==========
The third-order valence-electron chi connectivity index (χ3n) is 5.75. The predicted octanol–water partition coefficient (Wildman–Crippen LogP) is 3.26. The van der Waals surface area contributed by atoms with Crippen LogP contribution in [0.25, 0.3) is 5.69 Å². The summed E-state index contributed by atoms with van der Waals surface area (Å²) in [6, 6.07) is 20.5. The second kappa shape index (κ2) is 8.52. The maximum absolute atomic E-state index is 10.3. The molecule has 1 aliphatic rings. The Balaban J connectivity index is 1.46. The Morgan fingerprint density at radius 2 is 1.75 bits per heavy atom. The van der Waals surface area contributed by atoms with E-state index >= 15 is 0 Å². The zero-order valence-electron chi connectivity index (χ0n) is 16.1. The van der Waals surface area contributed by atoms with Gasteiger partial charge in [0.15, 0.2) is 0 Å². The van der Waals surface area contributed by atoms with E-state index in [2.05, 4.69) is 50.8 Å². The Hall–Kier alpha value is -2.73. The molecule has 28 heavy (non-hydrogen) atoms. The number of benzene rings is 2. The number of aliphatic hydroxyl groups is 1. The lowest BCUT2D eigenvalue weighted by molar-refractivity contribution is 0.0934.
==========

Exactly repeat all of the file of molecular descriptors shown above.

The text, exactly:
The third-order valence-electron chi connectivity index (χ3n) is 5.75. The predicted octanol–water partition coefficient (Wildman–Crippen LogP) is 3.26. The van der Waals surface area contributed by atoms with Crippen LogP contribution in [0.25, 0.3) is 5.69 Å². The summed E-state index contributed by atoms with van der Waals surface area (Å²) in [6, 6.07) is 20.5. The second kappa shape index (κ2) is 8.52. The maximum absolute atomic E-state index is 10.3. The molecule has 1 aliphatic rings. The Balaban J connectivity index is 1.46. The Morgan fingerprint density at radius 2 is 1.75 bits per heavy atom. The van der Waals surface area contributed by atoms with E-state index >= 15 is 0 Å². The zero-order valence-electron chi connectivity index (χ0n) is 16.1. The van der Waals surface area contributed by atoms with Gasteiger partial charge in [0.15, 0.2) is 0 Å². The van der Waals surface area contributed by atoms with E-state index in [2.05, 4.69) is 50.8 Å². The Hall–Kier alpha value is -2.73. The molecule has 28 heavy (non-hydrogen) atoms. The number of benzene rings is 2. The number of aliphatic hydroxyl groups is 1. The lowest BCUT2D eigenvalue weighted by molar-refractivity contribution is 0.0934.